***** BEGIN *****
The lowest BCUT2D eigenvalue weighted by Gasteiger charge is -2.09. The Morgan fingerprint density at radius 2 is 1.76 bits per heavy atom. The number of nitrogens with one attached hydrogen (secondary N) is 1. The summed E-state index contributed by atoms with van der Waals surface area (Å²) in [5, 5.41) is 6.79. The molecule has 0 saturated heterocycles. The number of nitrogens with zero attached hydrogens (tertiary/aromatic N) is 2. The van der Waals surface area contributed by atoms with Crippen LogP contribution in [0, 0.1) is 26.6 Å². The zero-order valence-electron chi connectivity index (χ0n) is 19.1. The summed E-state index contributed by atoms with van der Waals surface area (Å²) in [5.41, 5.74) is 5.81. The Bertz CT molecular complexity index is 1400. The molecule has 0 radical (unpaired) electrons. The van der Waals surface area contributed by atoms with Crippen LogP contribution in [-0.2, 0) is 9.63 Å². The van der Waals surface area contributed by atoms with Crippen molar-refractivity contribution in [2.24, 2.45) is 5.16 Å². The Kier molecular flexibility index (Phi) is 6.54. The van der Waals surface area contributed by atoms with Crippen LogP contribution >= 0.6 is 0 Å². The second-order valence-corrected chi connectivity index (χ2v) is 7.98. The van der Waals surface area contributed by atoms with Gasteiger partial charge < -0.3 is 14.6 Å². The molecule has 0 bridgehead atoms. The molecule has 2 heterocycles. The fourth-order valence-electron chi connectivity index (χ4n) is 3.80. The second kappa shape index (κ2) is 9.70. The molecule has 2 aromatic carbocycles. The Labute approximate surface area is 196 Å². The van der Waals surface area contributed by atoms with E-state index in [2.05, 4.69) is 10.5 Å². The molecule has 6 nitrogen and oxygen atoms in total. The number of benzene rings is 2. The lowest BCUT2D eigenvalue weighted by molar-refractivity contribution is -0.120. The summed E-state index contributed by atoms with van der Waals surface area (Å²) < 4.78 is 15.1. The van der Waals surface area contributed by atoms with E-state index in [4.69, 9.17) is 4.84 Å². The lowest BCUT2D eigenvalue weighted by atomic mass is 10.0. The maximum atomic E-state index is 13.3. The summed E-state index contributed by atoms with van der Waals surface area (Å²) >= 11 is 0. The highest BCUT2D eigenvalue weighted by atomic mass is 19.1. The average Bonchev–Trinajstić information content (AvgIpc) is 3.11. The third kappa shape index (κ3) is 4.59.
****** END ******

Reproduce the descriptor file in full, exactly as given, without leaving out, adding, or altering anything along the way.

The lowest BCUT2D eigenvalue weighted by Gasteiger charge is -2.09. The Morgan fingerprint density at radius 2 is 1.76 bits per heavy atom. The number of nitrogens with one attached hydrogen (secondary N) is 1. The summed E-state index contributed by atoms with van der Waals surface area (Å²) in [5, 5.41) is 6.79. The molecule has 0 saturated heterocycles. The number of nitrogens with zero attached hydrogens (tertiary/aromatic N) is 2. The van der Waals surface area contributed by atoms with Crippen LogP contribution in [0, 0.1) is 26.6 Å². The zero-order valence-electron chi connectivity index (χ0n) is 19.1. The summed E-state index contributed by atoms with van der Waals surface area (Å²) in [5.41, 5.74) is 5.81. The Bertz CT molecular complexity index is 1400. The molecule has 0 radical (unpaired) electrons. The van der Waals surface area contributed by atoms with Crippen LogP contribution in [-0.2, 0) is 9.63 Å². The van der Waals surface area contributed by atoms with Crippen molar-refractivity contribution in [2.24, 2.45) is 5.16 Å². The Kier molecular flexibility index (Phi) is 6.54. The van der Waals surface area contributed by atoms with Crippen LogP contribution >= 0.6 is 0 Å². The second-order valence-corrected chi connectivity index (χ2v) is 7.98. The van der Waals surface area contributed by atoms with Gasteiger partial charge < -0.3 is 14.6 Å². The molecule has 0 bridgehead atoms. The molecule has 2 heterocycles. The fourth-order valence-electron chi connectivity index (χ4n) is 3.80. The second kappa shape index (κ2) is 9.70. The molecule has 2 aromatic carbocycles. The Labute approximate surface area is 196 Å². The van der Waals surface area contributed by atoms with E-state index in [2.05, 4.69) is 10.5 Å². The molecule has 6 nitrogen and oxygen atoms in total. The number of benzene rings is 2. The lowest BCUT2D eigenvalue weighted by molar-refractivity contribution is -0.120. The summed E-state index contributed by atoms with van der Waals surface area (Å²) < 4.78 is 15.1. The van der Waals surface area contributed by atoms with E-state index in [4.69, 9.17) is 4.84 Å². The lowest BCUT2D eigenvalue weighted by atomic mass is 10.0. The maximum atomic E-state index is 13.3. The summed E-state index contributed by atoms with van der Waals surface area (Å²) >= 11 is 0. The highest BCUT2D eigenvalue weighted by atomic mass is 19.1. The average Bonchev–Trinajstić information content (AvgIpc) is 3.11. The third kappa shape index (κ3) is 4.59.